Effective use of a Heart Rate Monitor (HRM) in training

Effective use of a Heart Rate Monitor (HRM) in training

Page Type Page Type: Article
Activities Activities: Hiking

There are many misconceptions regarding HRMs and their use:

What good is knowing your maximum heart rate?
I already know how to take my pulse without a HRM....
I don't need to know how hard I excercise...
What good is having all of that information?

These are all good questions but they are not an ends.

What good is HRM data?

If you excercise routinely, you have one or some of these goals in mind: improving physical conditioning, maintaining physical conditioning, or recovering from some injury. Lets look at how improving conditioning are benefitted with a HRM.

1) When used properly an HRM can improve your lactate threshold AKA your aerobic threshold (AT).
2) Because different exercises tax the body in different ways, a HRM can fine tune your routine to a specific exercise.
3) Improving your fitness is EXTREMELY dependent on resting! Not sitting-on-your-butt kind of rest, but excercising below a specific intensity kind of rest; a HRM finds that intensity and helps you maintain it. An HRM also helps determine when your body needs to rest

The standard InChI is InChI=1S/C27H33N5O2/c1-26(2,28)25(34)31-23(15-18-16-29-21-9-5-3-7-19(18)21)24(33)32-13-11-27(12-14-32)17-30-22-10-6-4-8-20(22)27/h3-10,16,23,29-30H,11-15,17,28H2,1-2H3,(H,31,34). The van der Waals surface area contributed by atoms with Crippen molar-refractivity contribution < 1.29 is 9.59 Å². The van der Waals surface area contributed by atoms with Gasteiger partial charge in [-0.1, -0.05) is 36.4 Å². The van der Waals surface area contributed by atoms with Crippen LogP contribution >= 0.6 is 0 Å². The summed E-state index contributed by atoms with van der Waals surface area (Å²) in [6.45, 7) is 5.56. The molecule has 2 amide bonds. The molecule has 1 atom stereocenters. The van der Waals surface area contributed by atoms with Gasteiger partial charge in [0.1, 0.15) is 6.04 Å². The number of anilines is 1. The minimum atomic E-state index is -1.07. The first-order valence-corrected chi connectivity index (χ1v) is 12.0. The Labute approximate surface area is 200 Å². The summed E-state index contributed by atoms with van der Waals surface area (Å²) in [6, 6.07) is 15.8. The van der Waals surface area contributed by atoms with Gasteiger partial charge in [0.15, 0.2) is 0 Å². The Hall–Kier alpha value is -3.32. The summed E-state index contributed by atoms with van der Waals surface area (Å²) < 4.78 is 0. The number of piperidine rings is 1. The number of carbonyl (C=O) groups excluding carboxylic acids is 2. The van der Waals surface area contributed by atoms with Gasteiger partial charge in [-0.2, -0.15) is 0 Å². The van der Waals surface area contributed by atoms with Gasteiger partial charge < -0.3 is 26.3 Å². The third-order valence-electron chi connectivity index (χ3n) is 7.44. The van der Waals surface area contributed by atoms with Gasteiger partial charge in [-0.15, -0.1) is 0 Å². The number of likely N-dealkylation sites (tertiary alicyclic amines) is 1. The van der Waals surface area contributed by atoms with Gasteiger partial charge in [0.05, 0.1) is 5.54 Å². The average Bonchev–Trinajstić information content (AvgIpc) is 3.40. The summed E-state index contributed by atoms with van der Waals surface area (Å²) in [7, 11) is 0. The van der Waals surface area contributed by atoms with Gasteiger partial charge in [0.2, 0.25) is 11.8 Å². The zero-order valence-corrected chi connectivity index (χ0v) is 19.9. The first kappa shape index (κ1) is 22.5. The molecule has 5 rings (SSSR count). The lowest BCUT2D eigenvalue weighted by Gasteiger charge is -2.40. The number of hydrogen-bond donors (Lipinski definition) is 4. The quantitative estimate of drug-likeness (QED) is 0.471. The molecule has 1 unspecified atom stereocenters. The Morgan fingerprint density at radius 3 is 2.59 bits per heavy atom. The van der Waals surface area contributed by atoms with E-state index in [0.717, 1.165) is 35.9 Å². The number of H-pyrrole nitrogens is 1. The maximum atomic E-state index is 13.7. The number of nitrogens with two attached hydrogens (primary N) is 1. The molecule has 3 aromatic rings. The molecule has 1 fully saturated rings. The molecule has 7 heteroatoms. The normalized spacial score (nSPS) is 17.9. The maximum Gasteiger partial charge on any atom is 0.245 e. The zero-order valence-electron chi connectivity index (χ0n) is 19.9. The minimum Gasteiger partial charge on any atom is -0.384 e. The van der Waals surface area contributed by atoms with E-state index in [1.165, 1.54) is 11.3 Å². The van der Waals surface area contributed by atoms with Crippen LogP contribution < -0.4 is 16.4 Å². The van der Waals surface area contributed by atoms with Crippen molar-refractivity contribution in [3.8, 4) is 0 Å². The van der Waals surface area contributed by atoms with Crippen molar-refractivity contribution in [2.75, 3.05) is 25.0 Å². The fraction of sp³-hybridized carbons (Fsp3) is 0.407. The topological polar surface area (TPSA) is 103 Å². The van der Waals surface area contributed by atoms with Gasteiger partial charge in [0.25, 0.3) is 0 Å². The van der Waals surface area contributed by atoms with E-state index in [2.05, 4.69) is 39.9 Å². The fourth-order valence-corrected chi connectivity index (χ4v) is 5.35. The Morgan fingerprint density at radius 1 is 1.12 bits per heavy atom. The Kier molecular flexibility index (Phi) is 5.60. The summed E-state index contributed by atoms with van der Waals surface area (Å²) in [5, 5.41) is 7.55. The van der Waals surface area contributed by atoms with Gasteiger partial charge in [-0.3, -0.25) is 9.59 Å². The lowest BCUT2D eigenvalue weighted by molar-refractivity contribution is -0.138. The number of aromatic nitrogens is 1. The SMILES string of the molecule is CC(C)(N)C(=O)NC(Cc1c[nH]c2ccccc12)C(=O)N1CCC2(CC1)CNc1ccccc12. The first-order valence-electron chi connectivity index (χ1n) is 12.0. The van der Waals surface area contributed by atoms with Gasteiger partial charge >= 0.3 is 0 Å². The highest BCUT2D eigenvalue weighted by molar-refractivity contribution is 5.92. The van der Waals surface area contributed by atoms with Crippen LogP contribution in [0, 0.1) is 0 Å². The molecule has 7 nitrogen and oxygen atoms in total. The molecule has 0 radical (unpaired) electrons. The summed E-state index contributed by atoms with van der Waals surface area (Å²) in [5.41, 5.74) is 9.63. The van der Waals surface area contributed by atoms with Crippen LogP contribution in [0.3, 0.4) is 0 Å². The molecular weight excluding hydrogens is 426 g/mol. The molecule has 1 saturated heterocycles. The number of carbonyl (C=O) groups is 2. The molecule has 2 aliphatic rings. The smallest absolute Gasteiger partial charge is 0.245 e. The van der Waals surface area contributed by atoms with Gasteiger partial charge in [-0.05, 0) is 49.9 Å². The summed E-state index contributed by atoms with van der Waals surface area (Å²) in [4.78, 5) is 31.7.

4) Hiking at altitude is a very different exercise than hiking at sea level. An HRM lets you calibrate your load effectively with altitude so that you can maximize your endurance.
5) Funny things happen when your conditioning improves. For example your resting heart rate decreases, you can move faster at a specific heart rate, and it becomes increasing difficult to reach your maximum heart rate.

If you'd like this article fleshed out some more, please post comments below and I'll try to find the time to fill in a few details.


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